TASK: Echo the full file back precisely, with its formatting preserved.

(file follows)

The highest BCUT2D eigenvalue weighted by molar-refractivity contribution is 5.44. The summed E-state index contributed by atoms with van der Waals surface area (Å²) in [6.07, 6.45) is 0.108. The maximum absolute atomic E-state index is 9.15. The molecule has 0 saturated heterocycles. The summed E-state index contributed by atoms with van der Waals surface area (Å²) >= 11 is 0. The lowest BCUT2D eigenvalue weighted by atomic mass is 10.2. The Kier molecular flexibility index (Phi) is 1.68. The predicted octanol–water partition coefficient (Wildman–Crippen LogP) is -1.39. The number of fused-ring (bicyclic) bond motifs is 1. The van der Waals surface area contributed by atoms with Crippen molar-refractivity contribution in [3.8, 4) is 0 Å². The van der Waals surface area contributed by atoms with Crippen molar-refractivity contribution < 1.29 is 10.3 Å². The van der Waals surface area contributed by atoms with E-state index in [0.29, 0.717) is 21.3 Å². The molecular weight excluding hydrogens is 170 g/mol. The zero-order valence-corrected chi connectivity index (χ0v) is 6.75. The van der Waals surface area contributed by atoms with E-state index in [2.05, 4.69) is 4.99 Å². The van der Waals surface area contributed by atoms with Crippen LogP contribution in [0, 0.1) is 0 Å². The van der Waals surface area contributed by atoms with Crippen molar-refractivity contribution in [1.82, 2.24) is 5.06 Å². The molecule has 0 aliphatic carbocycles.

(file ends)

The highest BCUT2D eigenvalue weighted by molar-refractivity contribution is 5.44. The summed E-state index contributed by atoms with van der Waals surface area (Å²) in [6.07, 6.45) is 0.108. The maximum absolute atomic E-state index is 9.15. The molecule has 0 saturated heterocycles. The summed E-state index contributed by atoms with van der Waals surface area (Å²) >= 11 is 0. The lowest BCUT2D eigenvalue weighted by atomic mass is 10.2. The Kier molecular flexibility index (Phi) is 1.68. The predicted octanol–water partition coefficient (Wildman–Crippen LogP) is -1.39. The number of fused-ring (bicyclic) bond motifs is 1. The van der Waals surface area contributed by atoms with Crippen molar-refractivity contribution in [3.8, 4) is 0 Å². The van der Waals surface area contributed by atoms with Crippen molar-refractivity contribution < 1.29 is 10.3 Å². The van der Waals surface area contributed by atoms with E-state index in [0.29, 0.717) is 21.3 Å². The molecular weight excluding hydrogens is 170 g/mol. The zero-order valence-corrected chi connectivity index (χ0v) is 6.75. The van der Waals surface area contributed by atoms with E-state index in [2.05, 4.69) is 4.99 Å². The van der Waals surface area contributed by atoms with Crippen LogP contribution in [0, 0.1) is 0 Å². The van der Waals surface area contributed by atoms with Crippen molar-refractivity contribution in [1.82, 2.24) is 5.06 Å². The molecule has 0 aliphatic carbocycles.